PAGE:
As Isaias approaches, National Weather Service issues tropical storm warning; police put out advisories

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National Weather Service radar image

The National Weather Service has issued a tropical storm warning starting Tuesday night for Westchester and the rest of the Tri-State area as Tropical Storm Isaias approaches from the south. The full bulletin is below. The Pelham and Pelham Manor police departments also put out advisories, while Metro North will run a Saturday schedule on Tuesday and warns of disruptions after 3 p.m.

Pelham Manor Police: “With the pending arrival of Tropical Storm Isaias, we have already assigned an officer to liaise directly with Con Ed as of tomorrow morning.”

Pelham Police: “Tropical Storm Isaias will impact the entire Tri-State area Tuesday night into Wednesday. The main threat with this system will be local flooding and strong winds. The likely impact of this storm may down tree limbs, trees, power lines and/or cause structural damage. Power outages are also possible and travel could be difficult for high profile vehicles.”

“Residents are urged to contact Con-Edison to report power outages or service problems by calling 1-800-75-CONED or online at www.coned.com. You can also view service restoration information and an outage map. Con Edison customers can sign up for text notifications at conEd.com/text or by texting to REG to OUTAGE (688243) and follow the prompts. You will need to enter your Con Edison account number to complete the registration process. Once you’ve registered, you will not need your account number to report or check the status of a power problem.”

“Residents should also take the following precautions:

  • Treat all downed utility lines as energized.
  • Treat all intersections with an inoperable traffic signal as a four way stop intersection.
  • Secure any property or objects outside your home or bring them inside to best limit damage or potential injuries.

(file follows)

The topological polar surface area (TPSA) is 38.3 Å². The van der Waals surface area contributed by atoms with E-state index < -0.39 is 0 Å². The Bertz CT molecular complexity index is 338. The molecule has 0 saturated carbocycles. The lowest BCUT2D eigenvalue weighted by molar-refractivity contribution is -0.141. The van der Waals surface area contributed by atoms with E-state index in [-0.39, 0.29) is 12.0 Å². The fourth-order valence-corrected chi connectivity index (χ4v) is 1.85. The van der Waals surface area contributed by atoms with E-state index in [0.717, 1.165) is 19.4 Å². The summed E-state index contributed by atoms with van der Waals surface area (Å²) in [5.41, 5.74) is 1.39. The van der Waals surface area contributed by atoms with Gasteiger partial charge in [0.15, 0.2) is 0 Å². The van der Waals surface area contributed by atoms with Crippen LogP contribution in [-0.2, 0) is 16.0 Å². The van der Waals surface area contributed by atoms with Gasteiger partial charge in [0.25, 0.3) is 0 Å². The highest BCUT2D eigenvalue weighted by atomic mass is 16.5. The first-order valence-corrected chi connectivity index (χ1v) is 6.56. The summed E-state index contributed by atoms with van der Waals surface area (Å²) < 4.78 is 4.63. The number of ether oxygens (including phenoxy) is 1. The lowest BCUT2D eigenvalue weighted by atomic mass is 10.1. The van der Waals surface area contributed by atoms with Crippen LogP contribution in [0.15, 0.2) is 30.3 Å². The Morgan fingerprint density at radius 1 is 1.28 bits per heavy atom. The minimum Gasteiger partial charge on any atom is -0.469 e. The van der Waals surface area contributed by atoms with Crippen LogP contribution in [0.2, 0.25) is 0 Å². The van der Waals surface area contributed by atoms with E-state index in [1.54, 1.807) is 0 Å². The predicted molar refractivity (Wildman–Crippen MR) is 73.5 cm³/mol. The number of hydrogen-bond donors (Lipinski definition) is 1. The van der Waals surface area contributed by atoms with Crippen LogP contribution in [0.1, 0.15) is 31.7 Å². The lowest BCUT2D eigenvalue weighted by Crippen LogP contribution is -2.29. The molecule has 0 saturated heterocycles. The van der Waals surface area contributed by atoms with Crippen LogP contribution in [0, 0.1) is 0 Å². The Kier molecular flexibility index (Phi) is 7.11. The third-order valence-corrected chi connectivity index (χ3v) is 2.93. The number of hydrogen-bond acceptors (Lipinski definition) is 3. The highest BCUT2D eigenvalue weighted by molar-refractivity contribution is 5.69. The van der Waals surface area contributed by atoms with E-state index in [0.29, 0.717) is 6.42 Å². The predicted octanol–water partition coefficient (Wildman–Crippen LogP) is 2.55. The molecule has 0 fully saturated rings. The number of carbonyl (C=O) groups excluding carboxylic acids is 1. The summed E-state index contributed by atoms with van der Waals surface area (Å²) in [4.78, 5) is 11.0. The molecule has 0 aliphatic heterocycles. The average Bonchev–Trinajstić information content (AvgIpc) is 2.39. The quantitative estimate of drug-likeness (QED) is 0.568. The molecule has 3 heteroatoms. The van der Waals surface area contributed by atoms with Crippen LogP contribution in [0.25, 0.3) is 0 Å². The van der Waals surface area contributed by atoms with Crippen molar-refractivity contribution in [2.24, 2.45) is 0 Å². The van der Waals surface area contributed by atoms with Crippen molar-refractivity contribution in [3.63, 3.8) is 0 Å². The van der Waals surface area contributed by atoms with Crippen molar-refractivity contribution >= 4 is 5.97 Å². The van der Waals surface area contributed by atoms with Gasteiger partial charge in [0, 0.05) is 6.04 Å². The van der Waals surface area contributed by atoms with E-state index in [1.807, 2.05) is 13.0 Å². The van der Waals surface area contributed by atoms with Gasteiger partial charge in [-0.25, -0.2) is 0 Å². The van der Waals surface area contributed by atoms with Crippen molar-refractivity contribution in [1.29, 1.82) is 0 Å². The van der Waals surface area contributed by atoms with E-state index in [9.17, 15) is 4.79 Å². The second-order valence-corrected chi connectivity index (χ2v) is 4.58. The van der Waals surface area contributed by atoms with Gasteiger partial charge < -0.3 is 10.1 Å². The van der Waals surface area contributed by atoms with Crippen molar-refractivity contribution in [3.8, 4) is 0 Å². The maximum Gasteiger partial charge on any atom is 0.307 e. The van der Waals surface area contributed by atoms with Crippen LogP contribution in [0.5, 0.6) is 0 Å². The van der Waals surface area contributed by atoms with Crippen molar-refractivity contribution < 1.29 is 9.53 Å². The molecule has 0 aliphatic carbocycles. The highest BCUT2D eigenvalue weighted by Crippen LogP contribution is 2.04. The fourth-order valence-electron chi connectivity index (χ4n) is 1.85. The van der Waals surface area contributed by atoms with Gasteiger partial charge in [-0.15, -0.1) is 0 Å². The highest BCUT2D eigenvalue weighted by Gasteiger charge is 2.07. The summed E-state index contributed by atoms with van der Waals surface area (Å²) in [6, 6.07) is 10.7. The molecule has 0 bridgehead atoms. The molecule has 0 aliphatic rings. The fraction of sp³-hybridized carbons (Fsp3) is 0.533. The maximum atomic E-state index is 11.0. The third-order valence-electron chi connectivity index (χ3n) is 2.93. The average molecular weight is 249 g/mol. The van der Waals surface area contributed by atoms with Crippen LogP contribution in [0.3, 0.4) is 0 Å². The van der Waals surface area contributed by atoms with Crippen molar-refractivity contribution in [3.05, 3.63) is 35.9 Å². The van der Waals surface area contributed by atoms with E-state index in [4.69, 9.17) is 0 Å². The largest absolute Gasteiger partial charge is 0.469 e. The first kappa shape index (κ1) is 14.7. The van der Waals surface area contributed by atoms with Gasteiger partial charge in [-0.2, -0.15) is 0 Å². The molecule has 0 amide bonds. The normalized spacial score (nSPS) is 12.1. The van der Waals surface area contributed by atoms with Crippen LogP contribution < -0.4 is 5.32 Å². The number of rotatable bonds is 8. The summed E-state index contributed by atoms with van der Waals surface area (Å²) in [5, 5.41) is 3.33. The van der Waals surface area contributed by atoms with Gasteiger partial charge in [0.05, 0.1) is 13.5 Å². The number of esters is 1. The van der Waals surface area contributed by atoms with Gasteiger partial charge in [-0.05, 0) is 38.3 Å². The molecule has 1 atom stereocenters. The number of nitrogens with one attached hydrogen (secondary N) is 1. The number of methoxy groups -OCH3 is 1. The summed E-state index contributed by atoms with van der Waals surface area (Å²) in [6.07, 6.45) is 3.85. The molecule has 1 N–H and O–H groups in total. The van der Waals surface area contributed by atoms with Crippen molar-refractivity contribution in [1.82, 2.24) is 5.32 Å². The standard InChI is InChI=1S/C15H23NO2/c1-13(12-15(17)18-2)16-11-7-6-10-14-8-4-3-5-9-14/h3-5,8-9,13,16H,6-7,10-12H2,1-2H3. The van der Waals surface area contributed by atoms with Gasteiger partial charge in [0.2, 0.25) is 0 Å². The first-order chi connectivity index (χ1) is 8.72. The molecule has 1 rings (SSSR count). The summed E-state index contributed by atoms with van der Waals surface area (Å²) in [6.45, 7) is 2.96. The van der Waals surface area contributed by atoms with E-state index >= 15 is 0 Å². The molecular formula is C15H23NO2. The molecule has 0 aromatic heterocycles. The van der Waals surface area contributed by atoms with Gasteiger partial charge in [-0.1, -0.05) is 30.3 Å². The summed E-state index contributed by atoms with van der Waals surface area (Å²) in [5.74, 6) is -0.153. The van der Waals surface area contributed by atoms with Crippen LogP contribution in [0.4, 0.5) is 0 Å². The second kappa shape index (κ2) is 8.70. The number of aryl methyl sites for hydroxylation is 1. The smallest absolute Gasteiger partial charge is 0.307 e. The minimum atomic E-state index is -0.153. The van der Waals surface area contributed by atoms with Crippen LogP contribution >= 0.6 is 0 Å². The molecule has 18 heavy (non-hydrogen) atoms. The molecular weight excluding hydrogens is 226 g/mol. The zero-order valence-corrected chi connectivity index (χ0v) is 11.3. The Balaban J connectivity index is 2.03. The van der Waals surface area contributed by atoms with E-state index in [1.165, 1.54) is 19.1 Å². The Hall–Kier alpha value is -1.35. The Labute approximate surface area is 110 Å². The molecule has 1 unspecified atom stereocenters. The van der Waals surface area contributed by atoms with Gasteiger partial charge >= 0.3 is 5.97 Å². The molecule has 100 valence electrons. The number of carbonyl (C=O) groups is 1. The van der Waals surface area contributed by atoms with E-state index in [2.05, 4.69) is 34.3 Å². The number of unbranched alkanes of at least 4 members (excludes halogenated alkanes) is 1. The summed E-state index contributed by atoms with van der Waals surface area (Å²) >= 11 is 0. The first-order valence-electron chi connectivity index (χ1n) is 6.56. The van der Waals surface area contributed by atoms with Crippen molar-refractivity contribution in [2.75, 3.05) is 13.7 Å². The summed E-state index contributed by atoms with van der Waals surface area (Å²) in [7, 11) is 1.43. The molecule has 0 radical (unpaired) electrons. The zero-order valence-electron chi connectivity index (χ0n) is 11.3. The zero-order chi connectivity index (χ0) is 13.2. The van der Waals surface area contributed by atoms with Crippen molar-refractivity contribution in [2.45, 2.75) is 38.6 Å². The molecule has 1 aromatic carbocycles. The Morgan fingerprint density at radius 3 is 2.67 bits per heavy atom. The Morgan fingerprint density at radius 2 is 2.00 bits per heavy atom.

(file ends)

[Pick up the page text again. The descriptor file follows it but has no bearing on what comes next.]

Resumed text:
• Please contact the Pelham Police Department at (914) 738-2000 if you need any assistance.”

From the National Weather Service:

...TROPICAL STORM WARNING REMAINS IN EFFECT...

* LOCATIONS AFFECTED
    - New Rochelle
    - White Plains
    - Hastings on Hudson

* WIND
    - LATEST LOCAL FORECAST: Equivalent Tropical Storm force wind
        - Peak Wind Forecast: 40-50 mph with gusts to 65 mph
        - Window for Tropical Storm force winds: Tuesday afternoon
          until early Wednesday morning

    - THREAT TO LIFE AND PROPERTY THAT INCLUDES TYPICAL FORECAST
      UNCERTAINTY IN TRACK, SIZE AND INTENSITY: Potential for wind 58
      to 73 mph
        - The wind threat has remained nearly steady from the
          previous assessment.
        - PLAN: Plan for dangerous wind of equivalent strong tropical
          storm force.
        - PREPARE: Remaining efforts to protect life and property
          should be completed as soon as possible. Prepare for
          significant wind damage.
        - ACT: Move to safe shelter before the wind becomes hazardous.

    - POTENTIAL IMPACTS: Significant
        - Some damage to roofing and siding materials, along with
          damage to porches, awnings, carports, and sheds. A few
          buildings experiencing window, door, and garage door
          failures. Mobile homes damaged, especially if unanchored.
          Unsecured lightweight objects become dangerous projectiles.
        - Several large trees snapped or uprooted, but with greater
          numbers in places where trees are shallow rooted. Several
          fences and roadway signs blown over.
        - Some roads impassable from large debris, and more within
          urban or heavily wooded places. A few bridges, causeways,
          and access routes impassable.
        - Scattered power and communications outages, but more
          prevalent in areas with above ground lines.

* STORM SURGE
    - LATEST LOCAL FORECAST: Localized storm surge possible
        - Peak Storm Surge Inundation: The potential for 1-3 feet
          above ground somewhere within surge prone areas
        - Window of concern: Tuesday afternoon until early Wednesday
          morning